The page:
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Vibrant reggae band Groundation formed in 1979, and made musical manoeuvres across Leicester for the best part of a decade. Hailing from the Highfields area of Leicester, the band penned and played their own music – much of which was politically driven. Best described as close cousins artistically to legendary reggae outfit Third World, Groundation’s finest hour came as support for their heroes.

The seven piece was fronted by vocalist Terrence Browne (known as Tanni), who took over from original singer David Tyrrell (Waxo), a year into the band’s life. Joining him were drummer Dave Miller (Caesar), bassist George Jeffers (Bassie), lead guitarist Franklin Jeffers, rhythm guitarist Henry Ford, keyboardist Ellis Paul and saxophonist Robert Charles. The majority of the band members held day jobs or studentships, but their passion for music united them, despite being disparate characters.

In 1981, the band opened for Third World at Leicester University. “We stole the show and moved Third World’s manager to tears,” says lead singer Tanni. “The band themselves also loved us, and they were great guys – it was a fantastic night.” This appreciation was well-received by Tanni and the others, particularly as much of their music was inspired by Third World. Other influences included Birmingham’s finest reggae act, Steel Pulse.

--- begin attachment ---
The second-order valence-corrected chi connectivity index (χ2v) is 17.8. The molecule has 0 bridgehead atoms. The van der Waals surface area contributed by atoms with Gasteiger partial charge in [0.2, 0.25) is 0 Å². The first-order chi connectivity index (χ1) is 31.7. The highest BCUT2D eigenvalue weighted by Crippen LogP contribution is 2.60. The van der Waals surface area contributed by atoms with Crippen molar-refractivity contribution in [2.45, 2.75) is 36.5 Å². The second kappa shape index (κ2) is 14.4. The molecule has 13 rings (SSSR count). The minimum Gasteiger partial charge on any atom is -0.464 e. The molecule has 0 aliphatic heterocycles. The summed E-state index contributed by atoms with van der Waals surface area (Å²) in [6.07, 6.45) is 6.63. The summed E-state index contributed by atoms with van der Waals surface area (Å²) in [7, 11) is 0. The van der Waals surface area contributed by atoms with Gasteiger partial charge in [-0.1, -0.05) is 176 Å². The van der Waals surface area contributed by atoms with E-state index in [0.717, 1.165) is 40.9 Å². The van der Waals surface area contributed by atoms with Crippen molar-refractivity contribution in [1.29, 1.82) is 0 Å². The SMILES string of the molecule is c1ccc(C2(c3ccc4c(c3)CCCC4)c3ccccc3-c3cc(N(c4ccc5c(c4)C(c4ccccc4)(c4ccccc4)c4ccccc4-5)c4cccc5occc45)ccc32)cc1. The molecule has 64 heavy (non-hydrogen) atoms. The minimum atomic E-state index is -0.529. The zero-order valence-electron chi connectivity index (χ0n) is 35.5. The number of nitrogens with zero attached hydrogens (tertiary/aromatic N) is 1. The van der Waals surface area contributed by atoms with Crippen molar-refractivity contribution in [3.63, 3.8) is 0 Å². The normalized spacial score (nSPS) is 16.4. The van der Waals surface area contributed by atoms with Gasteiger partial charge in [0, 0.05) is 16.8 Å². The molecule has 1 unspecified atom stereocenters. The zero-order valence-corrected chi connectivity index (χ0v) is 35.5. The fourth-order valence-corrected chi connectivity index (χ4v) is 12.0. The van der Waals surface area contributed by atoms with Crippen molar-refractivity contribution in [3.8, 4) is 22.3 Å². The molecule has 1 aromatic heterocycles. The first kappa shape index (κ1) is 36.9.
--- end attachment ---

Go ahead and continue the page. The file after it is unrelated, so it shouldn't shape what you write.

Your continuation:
Tanni recalls the sensitivities of the political climate of the time. As young Black men, the band encountered discrimination and harassment, as well as negative stereotyping. This had a creative impact on their lyrical content and sometimes even influenced where they could play and who could get into see them.

In 1981 the band released their 12 inch single – ‘Far wood’ – independently. Despite having a strong local following, the band found it difficult to get a deal, which Tanni attributes partly to the complications major labels found in marketing reggae. One of their subsequent releases, ‘Juggernaut’, was broadcast on TV show ‘Hear and Now,’ elements of which were later used as part of the programme’s theme tune. The song has also since been sampled by other music artists and hijacked in the spirit of jungle. More randomised fame came in the form of school TV show ‘Communicate,’ in which they were recorded performing.

Since disbanding, Tanni had some success in signing with UK label Greensleeves (via UK Bubblers), and after a break, sang in Bob Marley tribute band Duppy Conquerors. Other members are still busy beavering away in other bands and many of them are still in touch as friends. As Leicester’s definitive reggae band, Groundation’s music was a statement of the political climate of the time.


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